By Tracey Primrose
Saturday’s ordination of five Jesuits to the priesthood was one of those perfect Southern California days. The sky was blue, the sun was bright and at Blessed Sacrament Church in Hollywood, members of the Jesuits West Province were downright ebullient. Although Covid restrictions had curtailed the number of friends, family and Jesuits who could be present, there were still 325 allowed in the church. There were hugs, high fives and lots of smiles—although perhaps difficult to discern because masks were in place—but you could still see eyes twinkling. Joy was palpable, for all those who had loved and supported these five fine men on their long journey to priesthood.
No one, however, was as excited as Xavier Benavides, SJ; Jack Krouse, SJ; Martin Ngo, SJ; John Guyol, SJ; and Brad Mills, SJ, as they processed down the aisle of the church behind 30 of their brother Jesuits, serving as concelebrants.
In his homily, the Most Reverend Edward William Clark, auxiliary bishop of the Archdiocese of Los Angeles, talked about how the priesthood correlates to the cross of Jesus Christ. “To me it’s most evident. The cross is made of two beams, one vertical, one horizonal. The vertical one reaches from earth to heaven, adoration, liturgy, prayer, contemplation, spiritual reading. … The horizonal bar, from right to left and left to right, from hand to hand, is our service to the people of God. Our priesthood, can never be the priesthood of Jesus Christ if it doesn’t include reaching out and caring for the people of God.”
While Bishop Clark spoke about service from the altar at Blessed Sacrament, directly outside, volunteers including Fr. Frank Buckley, SJ, with the Blessed Sacrament Food Pantry, were handing out food to a long line of homeless and underserved people, just as they do every Saturday. It was a poignant symbol of the arms outstretched analogy that the bishop discussed in his homily.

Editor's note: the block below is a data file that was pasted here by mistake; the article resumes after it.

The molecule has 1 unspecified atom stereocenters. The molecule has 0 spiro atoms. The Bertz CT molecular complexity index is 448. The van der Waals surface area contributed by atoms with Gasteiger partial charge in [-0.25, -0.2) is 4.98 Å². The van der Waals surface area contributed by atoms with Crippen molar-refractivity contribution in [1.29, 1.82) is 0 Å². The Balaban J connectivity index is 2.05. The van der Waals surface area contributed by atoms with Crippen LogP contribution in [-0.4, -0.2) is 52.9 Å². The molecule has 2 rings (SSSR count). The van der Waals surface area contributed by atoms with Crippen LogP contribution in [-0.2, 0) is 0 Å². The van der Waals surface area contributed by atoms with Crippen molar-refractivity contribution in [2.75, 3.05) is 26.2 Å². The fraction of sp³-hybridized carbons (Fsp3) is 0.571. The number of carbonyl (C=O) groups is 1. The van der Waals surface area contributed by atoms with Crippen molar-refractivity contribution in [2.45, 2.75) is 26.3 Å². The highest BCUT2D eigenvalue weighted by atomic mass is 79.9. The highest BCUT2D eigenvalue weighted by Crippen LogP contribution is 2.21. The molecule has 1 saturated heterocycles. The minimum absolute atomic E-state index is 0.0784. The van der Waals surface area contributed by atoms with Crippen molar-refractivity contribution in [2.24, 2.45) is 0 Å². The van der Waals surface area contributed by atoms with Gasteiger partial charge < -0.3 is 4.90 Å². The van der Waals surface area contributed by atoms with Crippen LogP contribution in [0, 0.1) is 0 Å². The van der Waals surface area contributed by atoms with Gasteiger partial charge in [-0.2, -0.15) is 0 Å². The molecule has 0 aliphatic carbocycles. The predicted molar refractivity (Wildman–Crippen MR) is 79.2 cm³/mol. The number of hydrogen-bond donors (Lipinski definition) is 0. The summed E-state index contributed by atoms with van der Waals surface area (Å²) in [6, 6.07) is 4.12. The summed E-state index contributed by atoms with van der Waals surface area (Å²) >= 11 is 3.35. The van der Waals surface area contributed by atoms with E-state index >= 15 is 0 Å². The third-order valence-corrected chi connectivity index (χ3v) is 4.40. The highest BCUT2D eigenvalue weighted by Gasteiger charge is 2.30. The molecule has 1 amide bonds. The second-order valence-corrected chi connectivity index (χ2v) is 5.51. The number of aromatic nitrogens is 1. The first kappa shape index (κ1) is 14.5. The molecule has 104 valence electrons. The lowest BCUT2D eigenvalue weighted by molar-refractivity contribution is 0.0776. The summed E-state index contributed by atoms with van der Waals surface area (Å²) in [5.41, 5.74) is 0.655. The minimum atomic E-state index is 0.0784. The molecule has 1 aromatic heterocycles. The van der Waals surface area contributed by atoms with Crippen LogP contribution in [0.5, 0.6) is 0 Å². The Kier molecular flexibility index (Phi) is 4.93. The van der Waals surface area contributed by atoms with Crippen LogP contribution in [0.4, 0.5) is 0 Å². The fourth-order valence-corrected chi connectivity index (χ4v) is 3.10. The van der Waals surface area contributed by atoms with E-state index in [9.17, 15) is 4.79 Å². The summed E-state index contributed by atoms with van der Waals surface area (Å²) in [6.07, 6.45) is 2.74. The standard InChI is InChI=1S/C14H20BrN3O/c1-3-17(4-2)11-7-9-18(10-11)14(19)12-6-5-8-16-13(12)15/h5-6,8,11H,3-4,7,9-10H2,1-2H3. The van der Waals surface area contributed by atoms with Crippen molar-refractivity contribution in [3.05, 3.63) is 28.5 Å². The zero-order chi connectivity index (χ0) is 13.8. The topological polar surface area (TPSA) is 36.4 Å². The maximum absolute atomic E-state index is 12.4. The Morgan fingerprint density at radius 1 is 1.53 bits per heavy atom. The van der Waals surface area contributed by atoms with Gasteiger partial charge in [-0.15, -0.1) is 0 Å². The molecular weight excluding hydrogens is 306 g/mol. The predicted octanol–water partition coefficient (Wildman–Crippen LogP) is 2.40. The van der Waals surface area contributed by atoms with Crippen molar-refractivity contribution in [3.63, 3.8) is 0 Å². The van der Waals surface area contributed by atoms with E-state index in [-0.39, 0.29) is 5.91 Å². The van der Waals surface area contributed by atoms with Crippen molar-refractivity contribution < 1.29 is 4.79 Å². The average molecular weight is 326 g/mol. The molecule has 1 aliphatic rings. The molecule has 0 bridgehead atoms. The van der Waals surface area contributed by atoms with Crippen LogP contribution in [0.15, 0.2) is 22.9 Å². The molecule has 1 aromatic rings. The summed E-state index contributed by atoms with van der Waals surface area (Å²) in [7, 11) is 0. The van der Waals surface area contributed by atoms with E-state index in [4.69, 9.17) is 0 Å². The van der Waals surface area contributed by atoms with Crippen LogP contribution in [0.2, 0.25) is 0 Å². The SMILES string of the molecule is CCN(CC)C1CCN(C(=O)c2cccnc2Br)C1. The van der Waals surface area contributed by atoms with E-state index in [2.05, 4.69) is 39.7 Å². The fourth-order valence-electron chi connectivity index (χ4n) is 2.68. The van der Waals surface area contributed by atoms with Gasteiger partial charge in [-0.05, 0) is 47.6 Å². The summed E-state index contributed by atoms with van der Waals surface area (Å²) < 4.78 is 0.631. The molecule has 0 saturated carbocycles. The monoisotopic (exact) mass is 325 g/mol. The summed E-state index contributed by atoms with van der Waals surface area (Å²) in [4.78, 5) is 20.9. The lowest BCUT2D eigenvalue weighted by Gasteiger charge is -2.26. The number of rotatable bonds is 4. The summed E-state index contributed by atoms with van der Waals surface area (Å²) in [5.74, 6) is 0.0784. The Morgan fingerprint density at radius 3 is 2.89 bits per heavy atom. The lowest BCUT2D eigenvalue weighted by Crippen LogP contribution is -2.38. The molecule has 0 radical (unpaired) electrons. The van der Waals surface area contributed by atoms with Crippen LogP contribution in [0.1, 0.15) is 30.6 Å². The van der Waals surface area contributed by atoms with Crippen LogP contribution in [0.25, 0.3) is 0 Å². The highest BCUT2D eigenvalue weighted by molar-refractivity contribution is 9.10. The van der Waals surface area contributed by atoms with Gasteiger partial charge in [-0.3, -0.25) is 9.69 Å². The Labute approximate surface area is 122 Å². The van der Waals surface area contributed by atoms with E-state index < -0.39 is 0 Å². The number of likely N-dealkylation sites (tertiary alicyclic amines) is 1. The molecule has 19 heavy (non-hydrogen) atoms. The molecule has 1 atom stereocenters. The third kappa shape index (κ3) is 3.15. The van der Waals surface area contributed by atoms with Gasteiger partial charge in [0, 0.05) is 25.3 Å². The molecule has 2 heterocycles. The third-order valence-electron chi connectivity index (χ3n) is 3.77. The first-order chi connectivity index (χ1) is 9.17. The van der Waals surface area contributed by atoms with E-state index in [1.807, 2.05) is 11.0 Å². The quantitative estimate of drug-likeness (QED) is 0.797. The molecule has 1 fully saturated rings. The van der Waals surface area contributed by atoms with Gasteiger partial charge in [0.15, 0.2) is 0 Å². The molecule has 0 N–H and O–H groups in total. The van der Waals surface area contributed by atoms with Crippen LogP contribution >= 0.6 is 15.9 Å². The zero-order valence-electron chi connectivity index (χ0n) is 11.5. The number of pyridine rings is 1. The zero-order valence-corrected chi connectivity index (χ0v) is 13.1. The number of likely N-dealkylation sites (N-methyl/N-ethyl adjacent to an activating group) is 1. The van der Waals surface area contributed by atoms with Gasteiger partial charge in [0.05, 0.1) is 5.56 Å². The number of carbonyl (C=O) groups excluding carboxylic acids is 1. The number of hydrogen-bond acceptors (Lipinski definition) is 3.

For those who have never experienced an ordination, it is a strikingly beautiful Mass with moments unlike any other liturgy. Each ordinand promises the bishop that he will carry out his office in accord with the mind of Christ and of the Church, under the direction of his Jesuit superior and diocesan bishop. Later, the ordinands lay prostrate on the floor of the church in a biblical gesture of humility. The cantor sings a Litany of the Saints—with invocations for the intercession of the Blessed Mother, the angels, and many martyrs and saints.
During the Laying on of Hands and Prayer of Ordination, the gift of the Holy Spirit for the priestly office is conferred. After the bishop lays his hands upon each candidate, the concelebrating priests do the same. The newly ordained are then invested with the priestly stole and chasuble, and their hands are anointed with Sacred Chrism.
The bond shared by the ordinands was easy to see for those in the church and likely experienced too by the several thousand viewers who watched the YouTube livestream. Speaking in advance of his ordination, Martin Ngo, SJ, said, “The joy of us five standing next to each other that day, that means everything. And it points to what we really want at the deepest level: We want to stand next to each other and serve. I think there’s going to be this point where we’re going to realize during our ordination, ‘Oh my gosh, everyone’s here. Different worlds are meeting, and this is crazy. It’s just going to go by too fast.’”